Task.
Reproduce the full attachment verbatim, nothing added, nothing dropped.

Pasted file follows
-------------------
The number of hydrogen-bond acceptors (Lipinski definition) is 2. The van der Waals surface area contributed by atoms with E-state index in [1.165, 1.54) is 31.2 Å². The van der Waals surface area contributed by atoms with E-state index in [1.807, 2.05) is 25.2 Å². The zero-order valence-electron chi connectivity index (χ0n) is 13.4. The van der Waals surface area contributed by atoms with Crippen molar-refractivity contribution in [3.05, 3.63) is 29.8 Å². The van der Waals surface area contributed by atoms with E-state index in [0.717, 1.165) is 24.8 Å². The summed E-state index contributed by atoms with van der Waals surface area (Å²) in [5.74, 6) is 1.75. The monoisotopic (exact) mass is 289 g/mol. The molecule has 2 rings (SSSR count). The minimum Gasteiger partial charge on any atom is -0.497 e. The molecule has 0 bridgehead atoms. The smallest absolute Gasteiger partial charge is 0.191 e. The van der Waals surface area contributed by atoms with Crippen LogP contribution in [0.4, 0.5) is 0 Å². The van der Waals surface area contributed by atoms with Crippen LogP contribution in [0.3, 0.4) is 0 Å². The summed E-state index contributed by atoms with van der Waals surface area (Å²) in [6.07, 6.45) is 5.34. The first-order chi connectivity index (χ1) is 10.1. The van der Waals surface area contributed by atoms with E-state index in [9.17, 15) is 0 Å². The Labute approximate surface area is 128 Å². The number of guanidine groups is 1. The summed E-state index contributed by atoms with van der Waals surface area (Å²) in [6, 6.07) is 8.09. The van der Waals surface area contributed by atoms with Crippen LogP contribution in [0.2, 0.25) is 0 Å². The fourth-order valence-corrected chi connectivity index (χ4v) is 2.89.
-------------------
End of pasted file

The number of hydrogen-bond acceptors (Lipinski definition) is 2. The van der Waals surface area contributed by atoms with E-state index in [1.165, 1.54) is 31.2 Å². The van der Waals surface area contributed by atoms with E-state index in [1.807, 2.05) is 25.2 Å². The zero-order valence-electron chi connectivity index (χ0n) is 13.4. The van der Waals surface area contributed by atoms with Crippen molar-refractivity contribution in [3.05, 3.63) is 29.8 Å². The van der Waals surface area contributed by atoms with E-state index in [0.717, 1.165) is 24.8 Å². The summed E-state index contributed by atoms with van der Waals surface area (Å²) in [5.74, 6) is 1.75. The monoisotopic (exact) mass is 289 g/mol. The molecule has 2 rings (SSSR count). The minimum Gasteiger partial charge on any atom is -0.497 e. The molecule has 0 bridgehead atoms. The smallest absolute Gasteiger partial charge is 0.191 e. The van der Waals surface area contributed by atoms with Crippen LogP contribution in [0.4, 0.5) is 0 Å². The van der Waals surface area contributed by atoms with Crippen LogP contribution in [0.3, 0.4) is 0 Å². The summed E-state index contributed by atoms with van der Waals surface area (Å²) in [6.07, 6.45) is 5.34. The first-order chi connectivity index (χ1) is 10.1. The van der Waals surface area contributed by atoms with E-state index in [9.17, 15) is 0 Å². The Labute approximate surface area is 128 Å². The number of guanidine groups is 1. The summed E-state index contributed by atoms with van der Waals surface area (Å²) in [6, 6.07) is 8.09. The van der Waals surface area contributed by atoms with Crippen LogP contribution in [0.2, 0.25) is 0 Å². The fourth-order valence-corrected chi connectivity index (χ4v) is 2.89.